An exquisite experience awaits all who see the San Francisco Asian Art Museum’s new exhibit, “Kimono Refashioned,” which examines the influence of the kimono on global fashion from the Victorian era to the 21st century. Over 40 striking ensembles, accessories and artwork from nearly 30 designers and artists are included. Fashion innovators like Paul Poiret, Coco Chanel, Issey Miyake, Comme des Garçons (Rei Kawakubo, Junya Watanabe) and Tom Ford are represented in this gorgeous illumination of the kimono’s influence on the world of high fashion.
When Japan emerged from a long period of self-imposed isolation in 1854, Japanese goods and culture became all the rage in Europe and America. Japan exported large quantities of woodblock prints, lacquerware, metal works, ceramics as well as luscious Japanese textiles and kimono. Don’t forget to see the examples of such late 19th-century Japanese exports, including traditional kimono from the Asian Art Museum’s collection displayed in the museum’s second-floor Japan galleries, in addition to the “Kimono Refashioned” show on the Asian Museum’s first floor.
Kimono, which means “a thing to wear” in Japanese, is very different from Western European and American fashion, in that a kimono is typically designed like a robe, with a simple, flat and gender-neutral construction. It’s loose fitting around the body and is made with silk fabric decorated with traditional patterns and objects. It is fascinating to see how modern designers have interpreted and transmuted the kimono into fabulous and varied fashion ensembles.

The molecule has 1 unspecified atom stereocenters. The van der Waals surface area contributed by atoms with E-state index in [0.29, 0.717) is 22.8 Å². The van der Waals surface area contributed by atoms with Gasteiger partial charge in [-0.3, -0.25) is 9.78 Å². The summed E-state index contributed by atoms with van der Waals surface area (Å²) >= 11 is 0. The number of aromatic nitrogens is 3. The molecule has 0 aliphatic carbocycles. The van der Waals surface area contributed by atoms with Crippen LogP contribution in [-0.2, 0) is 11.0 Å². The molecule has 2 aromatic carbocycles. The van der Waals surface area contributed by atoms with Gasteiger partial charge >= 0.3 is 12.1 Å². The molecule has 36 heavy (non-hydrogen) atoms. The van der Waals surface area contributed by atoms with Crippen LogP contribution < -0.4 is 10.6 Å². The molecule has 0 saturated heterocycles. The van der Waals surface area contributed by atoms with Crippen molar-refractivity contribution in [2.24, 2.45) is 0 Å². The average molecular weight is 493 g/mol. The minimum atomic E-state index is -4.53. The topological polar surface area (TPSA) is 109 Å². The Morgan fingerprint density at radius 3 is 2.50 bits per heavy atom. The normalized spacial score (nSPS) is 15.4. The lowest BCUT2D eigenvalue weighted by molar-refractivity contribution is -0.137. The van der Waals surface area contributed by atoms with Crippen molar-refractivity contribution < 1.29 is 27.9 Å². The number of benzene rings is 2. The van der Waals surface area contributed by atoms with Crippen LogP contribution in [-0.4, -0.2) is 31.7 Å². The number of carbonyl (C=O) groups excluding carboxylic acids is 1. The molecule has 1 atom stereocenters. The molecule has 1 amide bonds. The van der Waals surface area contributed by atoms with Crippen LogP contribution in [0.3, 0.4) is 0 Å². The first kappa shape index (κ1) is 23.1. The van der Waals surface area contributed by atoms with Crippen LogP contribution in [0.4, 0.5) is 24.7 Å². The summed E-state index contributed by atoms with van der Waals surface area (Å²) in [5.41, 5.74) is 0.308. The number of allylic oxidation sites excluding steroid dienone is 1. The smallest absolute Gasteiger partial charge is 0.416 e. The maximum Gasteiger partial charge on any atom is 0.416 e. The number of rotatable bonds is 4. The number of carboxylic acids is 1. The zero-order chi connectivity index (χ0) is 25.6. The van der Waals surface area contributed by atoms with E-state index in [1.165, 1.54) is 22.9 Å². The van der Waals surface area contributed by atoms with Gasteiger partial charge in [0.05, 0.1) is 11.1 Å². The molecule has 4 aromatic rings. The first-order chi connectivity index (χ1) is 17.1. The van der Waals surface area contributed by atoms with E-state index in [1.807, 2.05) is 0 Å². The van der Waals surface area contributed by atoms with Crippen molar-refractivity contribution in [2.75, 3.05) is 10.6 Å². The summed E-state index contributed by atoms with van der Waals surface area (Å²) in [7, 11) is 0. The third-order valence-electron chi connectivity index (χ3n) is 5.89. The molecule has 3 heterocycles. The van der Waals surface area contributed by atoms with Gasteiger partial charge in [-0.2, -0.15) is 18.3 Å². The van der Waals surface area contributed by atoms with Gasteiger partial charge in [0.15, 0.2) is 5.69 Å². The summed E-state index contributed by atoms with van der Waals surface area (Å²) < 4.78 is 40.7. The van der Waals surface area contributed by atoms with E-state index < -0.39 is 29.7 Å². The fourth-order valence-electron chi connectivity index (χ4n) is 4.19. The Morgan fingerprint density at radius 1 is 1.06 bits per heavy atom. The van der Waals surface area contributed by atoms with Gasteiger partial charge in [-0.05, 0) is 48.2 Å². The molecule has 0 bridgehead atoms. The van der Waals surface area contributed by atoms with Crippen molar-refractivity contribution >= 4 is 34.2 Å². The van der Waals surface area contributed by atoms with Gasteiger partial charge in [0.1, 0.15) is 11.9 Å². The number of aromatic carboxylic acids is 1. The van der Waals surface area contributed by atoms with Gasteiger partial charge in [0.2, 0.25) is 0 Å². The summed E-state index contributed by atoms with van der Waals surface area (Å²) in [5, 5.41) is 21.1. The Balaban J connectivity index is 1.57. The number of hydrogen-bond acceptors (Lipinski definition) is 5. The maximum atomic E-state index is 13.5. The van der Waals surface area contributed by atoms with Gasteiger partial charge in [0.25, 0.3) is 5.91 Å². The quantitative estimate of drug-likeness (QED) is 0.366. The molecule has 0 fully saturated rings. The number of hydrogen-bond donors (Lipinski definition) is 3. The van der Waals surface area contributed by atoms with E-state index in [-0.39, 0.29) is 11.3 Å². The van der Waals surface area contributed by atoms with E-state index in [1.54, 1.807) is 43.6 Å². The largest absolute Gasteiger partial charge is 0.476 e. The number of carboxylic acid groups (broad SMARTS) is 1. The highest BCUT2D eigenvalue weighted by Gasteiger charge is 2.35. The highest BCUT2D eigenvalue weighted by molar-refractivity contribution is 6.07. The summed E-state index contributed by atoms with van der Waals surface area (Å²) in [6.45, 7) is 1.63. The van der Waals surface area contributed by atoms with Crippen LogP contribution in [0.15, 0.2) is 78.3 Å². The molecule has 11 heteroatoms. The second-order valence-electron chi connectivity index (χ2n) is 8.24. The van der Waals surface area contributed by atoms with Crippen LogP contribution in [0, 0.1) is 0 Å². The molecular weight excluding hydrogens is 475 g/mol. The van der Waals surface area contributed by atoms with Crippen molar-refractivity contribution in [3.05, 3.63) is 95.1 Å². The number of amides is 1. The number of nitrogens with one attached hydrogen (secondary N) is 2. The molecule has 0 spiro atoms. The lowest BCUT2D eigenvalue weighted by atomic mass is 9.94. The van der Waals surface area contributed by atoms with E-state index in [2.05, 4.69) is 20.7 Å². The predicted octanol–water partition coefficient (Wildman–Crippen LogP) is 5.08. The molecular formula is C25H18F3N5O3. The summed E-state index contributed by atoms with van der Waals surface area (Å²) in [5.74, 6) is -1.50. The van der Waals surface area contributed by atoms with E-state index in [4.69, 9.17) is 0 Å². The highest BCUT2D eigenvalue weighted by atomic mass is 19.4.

The exhibition is divided into two galleries, in chronological order. First in time is the Hambrecht Gallery. A beautiful Edo period (1615-1868) pale blue kimono is on display with a winter snow theme. Some early examples from the second half of the 19th-century show kimono fabrics with Western-style bustles and tight waists. Note that the boots embroidered with cranes and plum blossoms were made in 2017 by Christian Louboutin, although they fit right in with the much earlier garments. A Paul Poiret Japonesque coat-dress (1920-1930) uses traditional Japanese motifs. The Coco Chanel evening coat from 1927 is particularly creative and attractive.
The largest section of the exhibition is in the Osher Gallery and contrasts designers from Japan and Europe. It includes Alessandro dell’Acqua for Rochas’ gorgeous outerwear and the pleated minimal look of Issey Miyake. The use of a gleaming obi fabric in a 1995 dress by Yohji Yamamoto is stunning. The final section of casual men’s fashions with manga and anime images is less appealing and seems to have a tenuous connection to the kimono, although both have do use graphics.
This engaging exhibit imparts to the viewer the ways in which current international couture has been, and continues to be, broadly influenced by the kimono. Vital contributions to the show come from the Kyoto Costume Institute, a research organization that collects, preserves, and exhibits Western and modern Japanese fashion with over 13,000 garments and 20,000 documents from the 17th century to the present. Since the Kyoto Costume Institute is not open to the public, it is only through wonderful exhibits like “Kimono Refashioned,” that the public has the opportunity to see these treasures.
By Emily S. Mendel
Emily S. Mendel 2019 © All Rights Reserved.